Jesus Loves Me …

Today’s question comes from Sharon.  She wrote: “When someone asks me what I believe, without going into a 90-minute dissertation, I like to say, “Jesus loves me, this I know, for the Bible tells me so.” Maybe simplistic, but true. My question for you is, since you are interested in creedal/non-creedal beliefs, do you think my statement is a Creed?”

Sharon, first let me say you are in good company when you respond to questions about your beliefs in the manner you do.  When asked how he would summarize the essence of his Christian faith during a 1962 visit to the United States, Karl Barth – considered by many to be the greatest Christian theologian of the 20th Century – responded exactly as you do: “Jesus loves me this I know, for the Bible tells me so.”  So much for being simplistic 😊

Now to your question about whether or not your response should be considered creedal.

This question is a little more complicated than a yes or no answer.  My “It depends!” response is built on how a person approaches the “Jesus” referenced in the song.

If a person approaches Jesus by suggesting it is one’s beliefs ABOUT Jesus that are most important – then I think that person is taking a creedal approach to their Christian faith.  And please note when I say “beliefs about Jesus” – this can come from more than one theological direction.

If you believe, for instance, that a person MUST believe that Jesus was the only begotten Son of God, born of a virgin mother, died and experienced a bodily resurrection in order to be a good Christian – this would be creedal approach from an Evangelical or Traditionalist perspective.

If you believe, on the other hand, that a person MUST believe that Jesus was human (not divine), that his birth happened in the usual way, and that the only way to understand the resurrection is as a metaphor – this would be a creedal approach from a Progressive perspective.

Both approaches – in my mind – are equally creedal.

So how can you hold a Jesus-based faith in a non-creedal way?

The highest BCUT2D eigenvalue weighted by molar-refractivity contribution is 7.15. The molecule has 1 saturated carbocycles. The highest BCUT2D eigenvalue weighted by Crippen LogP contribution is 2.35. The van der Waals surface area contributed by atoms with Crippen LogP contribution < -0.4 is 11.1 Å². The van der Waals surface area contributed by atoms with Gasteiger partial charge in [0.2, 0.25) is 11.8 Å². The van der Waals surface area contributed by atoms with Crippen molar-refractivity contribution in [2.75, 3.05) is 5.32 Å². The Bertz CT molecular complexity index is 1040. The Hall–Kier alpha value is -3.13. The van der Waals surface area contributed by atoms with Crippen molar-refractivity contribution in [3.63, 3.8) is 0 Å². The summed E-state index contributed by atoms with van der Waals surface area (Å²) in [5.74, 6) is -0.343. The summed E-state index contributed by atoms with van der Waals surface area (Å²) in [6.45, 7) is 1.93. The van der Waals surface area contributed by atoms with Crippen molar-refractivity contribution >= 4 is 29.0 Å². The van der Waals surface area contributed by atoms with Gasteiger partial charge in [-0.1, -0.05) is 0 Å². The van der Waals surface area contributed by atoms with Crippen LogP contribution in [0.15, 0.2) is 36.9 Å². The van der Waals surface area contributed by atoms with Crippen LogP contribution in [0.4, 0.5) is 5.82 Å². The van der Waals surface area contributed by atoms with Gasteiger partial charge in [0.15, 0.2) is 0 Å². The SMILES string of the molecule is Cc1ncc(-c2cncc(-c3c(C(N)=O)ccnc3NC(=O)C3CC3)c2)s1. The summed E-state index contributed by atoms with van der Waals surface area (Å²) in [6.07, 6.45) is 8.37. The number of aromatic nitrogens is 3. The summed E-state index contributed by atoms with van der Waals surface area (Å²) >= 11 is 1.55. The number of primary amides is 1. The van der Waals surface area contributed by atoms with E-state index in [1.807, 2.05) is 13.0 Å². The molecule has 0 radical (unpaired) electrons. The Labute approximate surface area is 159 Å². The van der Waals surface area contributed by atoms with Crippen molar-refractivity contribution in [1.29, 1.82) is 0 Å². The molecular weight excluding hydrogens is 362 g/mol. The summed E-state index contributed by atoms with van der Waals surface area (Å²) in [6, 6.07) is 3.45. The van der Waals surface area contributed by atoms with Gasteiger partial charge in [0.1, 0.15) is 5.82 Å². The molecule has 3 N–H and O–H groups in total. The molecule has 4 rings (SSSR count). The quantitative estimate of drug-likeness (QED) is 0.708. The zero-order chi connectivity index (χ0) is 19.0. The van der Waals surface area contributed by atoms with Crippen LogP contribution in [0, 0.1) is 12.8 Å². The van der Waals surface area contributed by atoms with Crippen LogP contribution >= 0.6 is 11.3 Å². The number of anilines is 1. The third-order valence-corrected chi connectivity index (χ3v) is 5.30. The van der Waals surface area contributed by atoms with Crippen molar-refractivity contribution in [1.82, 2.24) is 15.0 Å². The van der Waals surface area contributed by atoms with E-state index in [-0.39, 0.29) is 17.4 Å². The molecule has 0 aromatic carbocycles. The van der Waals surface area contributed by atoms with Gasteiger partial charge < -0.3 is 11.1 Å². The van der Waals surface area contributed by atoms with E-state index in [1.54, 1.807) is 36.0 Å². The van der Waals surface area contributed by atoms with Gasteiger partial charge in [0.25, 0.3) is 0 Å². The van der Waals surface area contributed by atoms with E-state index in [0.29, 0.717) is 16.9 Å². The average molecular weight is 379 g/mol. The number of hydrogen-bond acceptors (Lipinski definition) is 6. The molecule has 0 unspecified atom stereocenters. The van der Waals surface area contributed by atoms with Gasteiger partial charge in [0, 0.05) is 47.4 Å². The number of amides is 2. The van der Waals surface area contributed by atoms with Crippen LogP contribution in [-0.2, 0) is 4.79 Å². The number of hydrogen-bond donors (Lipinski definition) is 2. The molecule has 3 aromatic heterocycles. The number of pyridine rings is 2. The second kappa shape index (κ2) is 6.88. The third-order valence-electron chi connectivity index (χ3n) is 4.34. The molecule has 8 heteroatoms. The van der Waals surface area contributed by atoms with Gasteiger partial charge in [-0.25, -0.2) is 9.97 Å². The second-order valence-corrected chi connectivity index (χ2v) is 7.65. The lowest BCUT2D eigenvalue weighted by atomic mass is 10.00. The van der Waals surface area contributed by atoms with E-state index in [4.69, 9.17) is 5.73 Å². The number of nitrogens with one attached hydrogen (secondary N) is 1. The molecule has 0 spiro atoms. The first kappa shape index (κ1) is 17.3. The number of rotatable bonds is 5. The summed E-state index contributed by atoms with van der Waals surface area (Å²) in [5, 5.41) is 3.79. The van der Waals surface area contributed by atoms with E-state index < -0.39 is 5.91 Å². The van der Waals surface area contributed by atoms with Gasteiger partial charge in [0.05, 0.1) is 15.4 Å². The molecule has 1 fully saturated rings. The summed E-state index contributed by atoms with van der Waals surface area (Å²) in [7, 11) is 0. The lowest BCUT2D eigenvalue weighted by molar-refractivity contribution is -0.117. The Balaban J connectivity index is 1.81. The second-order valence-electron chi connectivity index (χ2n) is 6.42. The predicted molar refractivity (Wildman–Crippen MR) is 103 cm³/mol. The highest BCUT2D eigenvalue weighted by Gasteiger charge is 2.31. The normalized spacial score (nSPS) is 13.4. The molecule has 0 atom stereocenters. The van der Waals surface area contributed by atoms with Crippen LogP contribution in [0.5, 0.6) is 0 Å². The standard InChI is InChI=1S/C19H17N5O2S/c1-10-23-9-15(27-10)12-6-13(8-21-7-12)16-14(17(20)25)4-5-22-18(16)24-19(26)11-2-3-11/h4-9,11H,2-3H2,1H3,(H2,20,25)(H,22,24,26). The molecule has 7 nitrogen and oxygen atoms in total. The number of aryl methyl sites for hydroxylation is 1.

Rather than defining things via your beliefs ABOUT Jesus, a non-creedal Christian can lead with her or his RELATIONSHIP WITH/OR CONNECTION TO Jesus.  This approach moves beyond rigid doctrine and allows individuals to have different experiences (or understandings) of Jesus.  It is that generosity of spirit – a generosity that allows, and even encourages individuals to see things differently – that is the hallmark of a non-creedal approach toward Christian faith.

So what does Sharon’s question raise for you?

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About capete67

I'm a 47 year old single, gay man who lives in Los Angeles, CA. My passion and vocation involve spirituality. I live with my two Italian Greyhounds and my passion for Houston sports. I'm looking to start wonderful conversations that spark spiritual growth in all of us!
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One Response to Jesus Loves Me …

  1. Sharon says:

    Thanks Craig. I didn’t know who Karl Barth was, so I “Googled” him. He certainly was not a simplistic man, by any means. He was deep. Almost would seem to me, he thought too much and too deeply. Pretty amazing. I did have to smile when I read about his secretary. He couldn’t have done what he did if it hadn’t been for her.
    I appreciated what you said about my question. I agree, even though I had never thought about it like you put it.

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